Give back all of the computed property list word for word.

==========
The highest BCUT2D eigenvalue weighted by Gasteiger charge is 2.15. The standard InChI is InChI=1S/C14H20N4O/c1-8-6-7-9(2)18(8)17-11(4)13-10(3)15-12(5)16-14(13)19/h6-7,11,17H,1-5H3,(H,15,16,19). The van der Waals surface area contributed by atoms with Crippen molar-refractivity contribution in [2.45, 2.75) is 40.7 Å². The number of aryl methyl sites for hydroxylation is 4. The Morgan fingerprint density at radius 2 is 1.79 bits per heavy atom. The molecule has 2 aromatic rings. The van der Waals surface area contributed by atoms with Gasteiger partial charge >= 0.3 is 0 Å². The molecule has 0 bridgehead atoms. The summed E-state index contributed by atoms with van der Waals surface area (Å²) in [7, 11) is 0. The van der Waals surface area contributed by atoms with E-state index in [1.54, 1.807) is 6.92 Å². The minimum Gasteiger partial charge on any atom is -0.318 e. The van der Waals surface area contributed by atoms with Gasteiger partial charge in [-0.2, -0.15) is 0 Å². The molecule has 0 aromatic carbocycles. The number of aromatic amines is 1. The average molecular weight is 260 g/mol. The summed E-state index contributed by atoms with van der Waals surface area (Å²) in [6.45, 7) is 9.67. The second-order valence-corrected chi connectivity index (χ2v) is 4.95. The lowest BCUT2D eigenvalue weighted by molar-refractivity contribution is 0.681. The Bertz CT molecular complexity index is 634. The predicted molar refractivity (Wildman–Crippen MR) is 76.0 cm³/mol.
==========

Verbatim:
The highest BCUT2D eigenvalue weighted by Gasteiger charge is 2.15. The standard InChI is InChI=1S/C14H20N4O/c1-8-6-7-9(2)18(8)17-11(4)13-10(3)15-12(5)16-14(13)19/h6-7,11,17H,1-5H3,(H,15,16,19). The van der Waals surface area contributed by atoms with Crippen molar-refractivity contribution in [2.45, 2.75) is 40.7 Å². The number of aryl methyl sites for hydroxylation is 4. The Morgan fingerprint density at radius 2 is 1.79 bits per heavy atom. The molecule has 2 aromatic rings. The van der Waals surface area contributed by atoms with Gasteiger partial charge >= 0.3 is 0 Å². The molecule has 0 bridgehead atoms. The summed E-state index contributed by atoms with van der Waals surface area (Å²) in [7, 11) is 0. The van der Waals surface area contributed by atoms with E-state index in [1.54, 1.807) is 6.92 Å². The minimum Gasteiger partial charge on any atom is -0.318 e. The van der Waals surface area contributed by atoms with Gasteiger partial charge in [-0.2, -0.15) is 0 Å². The molecule has 0 aromatic carbocycles. The number of aromatic amines is 1. The average molecular weight is 260 g/mol. The summed E-state index contributed by atoms with van der Waals surface area (Å²) in [6.45, 7) is 9.67. The second-order valence-corrected chi connectivity index (χ2v) is 4.95. The lowest BCUT2D eigenvalue weighted by molar-refractivity contribution is 0.681. The Bertz CT molecular complexity index is 634. The predicted molar refractivity (Wildman–Crippen MR) is 76.0 cm³/mol.